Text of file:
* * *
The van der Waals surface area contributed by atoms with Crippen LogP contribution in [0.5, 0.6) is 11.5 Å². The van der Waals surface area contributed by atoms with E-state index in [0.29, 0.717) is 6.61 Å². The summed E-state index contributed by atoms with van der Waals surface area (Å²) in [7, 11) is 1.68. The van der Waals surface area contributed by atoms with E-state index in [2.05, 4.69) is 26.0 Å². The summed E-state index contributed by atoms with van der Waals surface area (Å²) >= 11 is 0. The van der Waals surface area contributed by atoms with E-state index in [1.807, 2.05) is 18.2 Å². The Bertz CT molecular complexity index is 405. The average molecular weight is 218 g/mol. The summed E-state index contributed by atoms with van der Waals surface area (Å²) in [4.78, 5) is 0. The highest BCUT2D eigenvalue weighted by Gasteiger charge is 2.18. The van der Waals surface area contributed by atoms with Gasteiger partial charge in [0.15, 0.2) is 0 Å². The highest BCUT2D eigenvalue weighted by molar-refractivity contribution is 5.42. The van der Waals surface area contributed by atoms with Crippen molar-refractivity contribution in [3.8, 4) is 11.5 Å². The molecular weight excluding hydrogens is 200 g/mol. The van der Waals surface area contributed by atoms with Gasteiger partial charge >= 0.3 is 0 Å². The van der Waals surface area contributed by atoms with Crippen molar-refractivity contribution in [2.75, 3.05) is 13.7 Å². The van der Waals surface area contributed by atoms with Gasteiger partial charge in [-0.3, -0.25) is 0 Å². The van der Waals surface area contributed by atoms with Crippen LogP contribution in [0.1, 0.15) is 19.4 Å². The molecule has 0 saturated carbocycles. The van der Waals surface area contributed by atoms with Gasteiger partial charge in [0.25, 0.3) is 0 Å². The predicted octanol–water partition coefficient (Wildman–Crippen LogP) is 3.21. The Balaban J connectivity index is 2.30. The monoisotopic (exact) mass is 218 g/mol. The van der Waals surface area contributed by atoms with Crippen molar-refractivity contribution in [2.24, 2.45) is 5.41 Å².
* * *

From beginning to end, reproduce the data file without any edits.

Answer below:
The van der Waals surface area contributed by atoms with Crippen LogP contribution in [0.5, 0.6) is 11.5 Å². The van der Waals surface area contributed by atoms with E-state index in [0.29, 0.717) is 6.61 Å². The summed E-state index contributed by atoms with van der Waals surface area (Å²) in [7, 11) is 1.68. The van der Waals surface area contributed by atoms with E-state index in [2.05, 4.69) is 26.0 Å². The summed E-state index contributed by atoms with van der Waals surface area (Å²) >= 11 is 0. The van der Waals surface area contributed by atoms with E-state index in [1.807, 2.05) is 18.2 Å². The Bertz CT molecular complexity index is 405. The average molecular weight is 218 g/mol. The summed E-state index contributed by atoms with van der Waals surface area (Å²) in [4.78, 5) is 0. The highest BCUT2D eigenvalue weighted by Gasteiger charge is 2.18. The van der Waals surface area contributed by atoms with Gasteiger partial charge in [0.15, 0.2) is 0 Å². The highest BCUT2D eigenvalue weighted by molar-refractivity contribution is 5.42. The van der Waals surface area contributed by atoms with Crippen molar-refractivity contribution in [3.8, 4) is 11.5 Å². The molecular weight excluding hydrogens is 200 g/mol. The van der Waals surface area contributed by atoms with Gasteiger partial charge >= 0.3 is 0 Å². The van der Waals surface area contributed by atoms with Crippen molar-refractivity contribution in [2.75, 3.05) is 13.7 Å². The van der Waals surface area contributed by atoms with Gasteiger partial charge in [-0.3, -0.25) is 0 Å². The van der Waals surface area contributed by atoms with Crippen LogP contribution in [0.1, 0.15) is 19.4 Å². The molecule has 0 saturated carbocycles. The van der Waals surface area contributed by atoms with Gasteiger partial charge in [0.25, 0.3) is 0 Å². The predicted octanol–water partition coefficient (Wildman–Crippen LogP) is 3.21. The Balaban J connectivity index is 2.30. The monoisotopic (exact) mass is 218 g/mol. The van der Waals surface area contributed by atoms with Crippen molar-refractivity contribution in [2.24, 2.45) is 5.41 Å².